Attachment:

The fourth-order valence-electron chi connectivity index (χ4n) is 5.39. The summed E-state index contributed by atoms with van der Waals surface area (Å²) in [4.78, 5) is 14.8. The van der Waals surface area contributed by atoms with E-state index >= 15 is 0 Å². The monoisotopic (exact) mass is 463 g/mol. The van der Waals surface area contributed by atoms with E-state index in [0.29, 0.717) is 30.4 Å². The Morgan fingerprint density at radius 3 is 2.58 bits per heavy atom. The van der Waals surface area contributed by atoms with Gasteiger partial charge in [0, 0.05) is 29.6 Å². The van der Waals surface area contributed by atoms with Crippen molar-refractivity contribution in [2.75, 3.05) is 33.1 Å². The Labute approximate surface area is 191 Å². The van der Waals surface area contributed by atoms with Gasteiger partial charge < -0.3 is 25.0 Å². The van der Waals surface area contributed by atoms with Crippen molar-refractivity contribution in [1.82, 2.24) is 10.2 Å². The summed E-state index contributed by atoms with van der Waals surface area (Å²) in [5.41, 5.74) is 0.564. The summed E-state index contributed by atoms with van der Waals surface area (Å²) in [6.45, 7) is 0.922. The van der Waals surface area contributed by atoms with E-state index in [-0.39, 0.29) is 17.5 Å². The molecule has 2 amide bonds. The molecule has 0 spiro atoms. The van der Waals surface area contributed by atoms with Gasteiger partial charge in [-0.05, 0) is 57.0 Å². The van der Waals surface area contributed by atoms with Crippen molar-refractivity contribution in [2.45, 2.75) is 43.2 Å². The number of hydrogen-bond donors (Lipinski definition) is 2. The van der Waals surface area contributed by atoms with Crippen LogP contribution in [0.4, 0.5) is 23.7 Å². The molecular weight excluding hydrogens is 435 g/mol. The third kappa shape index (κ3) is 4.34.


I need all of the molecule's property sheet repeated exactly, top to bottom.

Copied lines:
The fourth-order valence-electron chi connectivity index (χ4n) is 5.39. The summed E-state index contributed by atoms with van der Waals surface area (Å²) in [4.78, 5) is 14.8. The van der Waals surface area contributed by atoms with E-state index >= 15 is 0 Å². The monoisotopic (exact) mass is 463 g/mol. The van der Waals surface area contributed by atoms with E-state index in [0.29, 0.717) is 30.4 Å². The Morgan fingerprint density at radius 3 is 2.58 bits per heavy atom. The van der Waals surface area contributed by atoms with Gasteiger partial charge in [0, 0.05) is 29.6 Å². The van der Waals surface area contributed by atoms with Crippen molar-refractivity contribution in [2.75, 3.05) is 33.1 Å². The Labute approximate surface area is 191 Å². The van der Waals surface area contributed by atoms with Gasteiger partial charge < -0.3 is 25.0 Å². The van der Waals surface area contributed by atoms with Crippen molar-refractivity contribution in [1.82, 2.24) is 10.2 Å². The summed E-state index contributed by atoms with van der Waals surface area (Å²) in [5.41, 5.74) is 0.564. The summed E-state index contributed by atoms with van der Waals surface area (Å²) in [6.45, 7) is 0.922. The van der Waals surface area contributed by atoms with E-state index in [-0.39, 0.29) is 17.5 Å². The molecule has 2 amide bonds. The molecule has 0 spiro atoms. The van der Waals surface area contributed by atoms with Gasteiger partial charge in [-0.05, 0) is 57.0 Å². The van der Waals surface area contributed by atoms with Crippen molar-refractivity contribution in [2.45, 2.75) is 43.2 Å². The number of hydrogen-bond donors (Lipinski definition) is 2. The van der Waals surface area contributed by atoms with Crippen LogP contribution in [0.4, 0.5) is 23.7 Å². The molecular weight excluding hydrogens is 435 g/mol. The third kappa shape index (κ3) is 4.34.